Floyd and Justine Joiner were one of those go-everywhere-, do-everything-together couples. For 49 years, for better, for worse, they were as one.
So Floyd’s death two years ago shook Justine to the core. Her partner and soul mate was gone. Facing life without Floyd was going to take major adjustments.
“I guess one of the biggest was that I had never spent a night alone in this house,” Justine says from the rural Houston County farm home where she and Floyd reared their three children. “Trying to get used to that was probably the hardest part,” she said.
That got much easier last year, though, when Justine’s daughter and son-in-law, Gayle and Allen Tedder, their two kids in college, decided to sell their place in Tallahassee, Fla., and move back closer to Justine. In fact, after a little remodeling work, they moved right in the house with Justine.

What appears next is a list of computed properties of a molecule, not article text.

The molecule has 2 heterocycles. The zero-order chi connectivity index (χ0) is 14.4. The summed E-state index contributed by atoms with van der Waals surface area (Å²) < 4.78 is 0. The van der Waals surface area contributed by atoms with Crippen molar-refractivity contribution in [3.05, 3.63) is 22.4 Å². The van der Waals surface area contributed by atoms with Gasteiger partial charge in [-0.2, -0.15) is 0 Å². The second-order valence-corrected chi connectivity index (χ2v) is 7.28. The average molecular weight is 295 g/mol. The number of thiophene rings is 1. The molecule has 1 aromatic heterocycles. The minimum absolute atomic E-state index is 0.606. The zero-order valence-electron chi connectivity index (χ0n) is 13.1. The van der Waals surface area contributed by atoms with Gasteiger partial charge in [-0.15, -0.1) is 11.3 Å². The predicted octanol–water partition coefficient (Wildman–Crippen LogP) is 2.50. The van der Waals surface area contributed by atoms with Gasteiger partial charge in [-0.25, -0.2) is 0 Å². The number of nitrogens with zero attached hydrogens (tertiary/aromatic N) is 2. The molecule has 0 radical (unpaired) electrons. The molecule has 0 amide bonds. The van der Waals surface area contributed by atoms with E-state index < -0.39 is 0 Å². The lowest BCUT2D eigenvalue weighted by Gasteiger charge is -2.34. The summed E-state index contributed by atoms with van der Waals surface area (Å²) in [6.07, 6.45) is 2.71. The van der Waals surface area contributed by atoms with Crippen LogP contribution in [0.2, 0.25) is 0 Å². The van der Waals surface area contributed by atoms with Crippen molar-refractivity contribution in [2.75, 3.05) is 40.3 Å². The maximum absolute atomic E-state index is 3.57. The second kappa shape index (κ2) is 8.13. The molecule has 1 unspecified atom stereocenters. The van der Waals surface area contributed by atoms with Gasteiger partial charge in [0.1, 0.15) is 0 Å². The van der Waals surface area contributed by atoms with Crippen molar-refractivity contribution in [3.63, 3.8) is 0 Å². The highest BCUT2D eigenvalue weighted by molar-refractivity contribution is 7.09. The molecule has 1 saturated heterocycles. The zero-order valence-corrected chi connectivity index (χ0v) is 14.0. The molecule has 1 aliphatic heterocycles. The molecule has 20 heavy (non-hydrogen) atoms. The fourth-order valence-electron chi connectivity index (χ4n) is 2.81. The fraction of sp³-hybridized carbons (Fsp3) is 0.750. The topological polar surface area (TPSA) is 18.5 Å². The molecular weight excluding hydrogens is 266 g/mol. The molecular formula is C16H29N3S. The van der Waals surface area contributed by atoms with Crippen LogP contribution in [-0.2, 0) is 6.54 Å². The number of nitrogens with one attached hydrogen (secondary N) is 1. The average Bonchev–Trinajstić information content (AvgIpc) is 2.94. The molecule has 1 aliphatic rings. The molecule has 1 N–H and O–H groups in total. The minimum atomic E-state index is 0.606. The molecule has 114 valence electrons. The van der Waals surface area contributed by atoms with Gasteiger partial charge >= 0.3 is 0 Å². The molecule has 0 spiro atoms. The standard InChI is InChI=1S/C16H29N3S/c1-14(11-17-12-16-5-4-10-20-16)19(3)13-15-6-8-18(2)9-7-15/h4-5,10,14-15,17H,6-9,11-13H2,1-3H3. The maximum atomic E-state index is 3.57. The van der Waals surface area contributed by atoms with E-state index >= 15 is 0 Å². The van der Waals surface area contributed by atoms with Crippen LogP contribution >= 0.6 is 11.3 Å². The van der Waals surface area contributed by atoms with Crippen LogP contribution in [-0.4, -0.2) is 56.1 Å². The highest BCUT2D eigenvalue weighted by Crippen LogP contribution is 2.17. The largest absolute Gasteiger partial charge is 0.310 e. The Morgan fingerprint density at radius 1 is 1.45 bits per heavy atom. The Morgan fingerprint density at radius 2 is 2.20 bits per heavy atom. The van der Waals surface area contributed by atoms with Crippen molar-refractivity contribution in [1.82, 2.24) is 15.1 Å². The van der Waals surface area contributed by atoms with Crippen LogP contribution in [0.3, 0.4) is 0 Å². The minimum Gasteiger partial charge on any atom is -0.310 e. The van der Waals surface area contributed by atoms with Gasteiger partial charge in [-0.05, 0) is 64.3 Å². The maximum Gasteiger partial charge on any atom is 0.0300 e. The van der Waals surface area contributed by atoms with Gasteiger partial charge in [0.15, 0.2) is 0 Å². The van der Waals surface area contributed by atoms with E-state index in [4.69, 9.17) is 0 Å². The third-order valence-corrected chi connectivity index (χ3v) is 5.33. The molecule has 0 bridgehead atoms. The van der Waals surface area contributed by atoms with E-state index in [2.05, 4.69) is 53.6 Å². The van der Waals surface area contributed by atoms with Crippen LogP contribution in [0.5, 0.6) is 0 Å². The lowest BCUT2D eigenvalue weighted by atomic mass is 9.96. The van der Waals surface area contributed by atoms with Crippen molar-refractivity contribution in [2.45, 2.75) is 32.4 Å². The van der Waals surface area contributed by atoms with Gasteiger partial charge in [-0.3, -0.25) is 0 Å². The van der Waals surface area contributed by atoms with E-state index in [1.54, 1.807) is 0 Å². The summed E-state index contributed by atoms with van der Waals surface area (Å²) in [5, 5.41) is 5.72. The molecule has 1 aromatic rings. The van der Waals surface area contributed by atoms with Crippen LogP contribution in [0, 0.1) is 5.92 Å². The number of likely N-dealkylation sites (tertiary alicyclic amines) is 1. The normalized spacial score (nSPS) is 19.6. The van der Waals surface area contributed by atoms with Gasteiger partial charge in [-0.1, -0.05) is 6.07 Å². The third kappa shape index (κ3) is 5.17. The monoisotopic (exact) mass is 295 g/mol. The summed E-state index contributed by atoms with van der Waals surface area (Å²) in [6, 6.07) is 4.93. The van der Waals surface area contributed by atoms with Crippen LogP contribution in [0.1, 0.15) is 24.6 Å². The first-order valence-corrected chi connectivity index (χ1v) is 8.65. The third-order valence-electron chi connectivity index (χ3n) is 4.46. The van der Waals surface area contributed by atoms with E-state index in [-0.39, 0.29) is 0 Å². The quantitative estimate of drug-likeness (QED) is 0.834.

It’s an arrangement that apparently is working well for all involved. Among the numerous advantages for Justine is that having the Tedders around has given her an excuse—as if she needed one—to get back into the routine of cooking.
It isn’t that Justine is obligated to cook; in fact, the Tedders keep insisting that she ease up a bit—for the sake of their waistlines, if nothing else—but to no avail. “I’ve always loved to cook,” Justine says, “and when there are folks here, I’m going to feed them.”
Even back during the 15 years that she worked a full-time retail job in Dothan, Justine never minded getting home and heading straight for the kitchen to put a hearty meal on the table. And after long days tending cattle and working in their peanut, cotton, soybean and corn fields, Floyd and the Joiners’ two boys, Chuck and Bill, undoubtedly were glad Justine saw things that way.
Today, Justine’s immediate family includes the Tedders; Chuck and his wife, Kaye, who live in Carrolton, Ga.; four grandchildren; and one great-grandchild, with another on the way.
Son Bill drowned in a pond on the farm in 1993; Justine can confirm that losing a child is the most traumatic ordeal imaginable.
It could be that, for her, cooking is therapeutic. If that’s so, let’s just say that Justine never passes up an opportunity for a “therapy session.”
Now, kick back, relax, and enjoy these great recipes from Justine.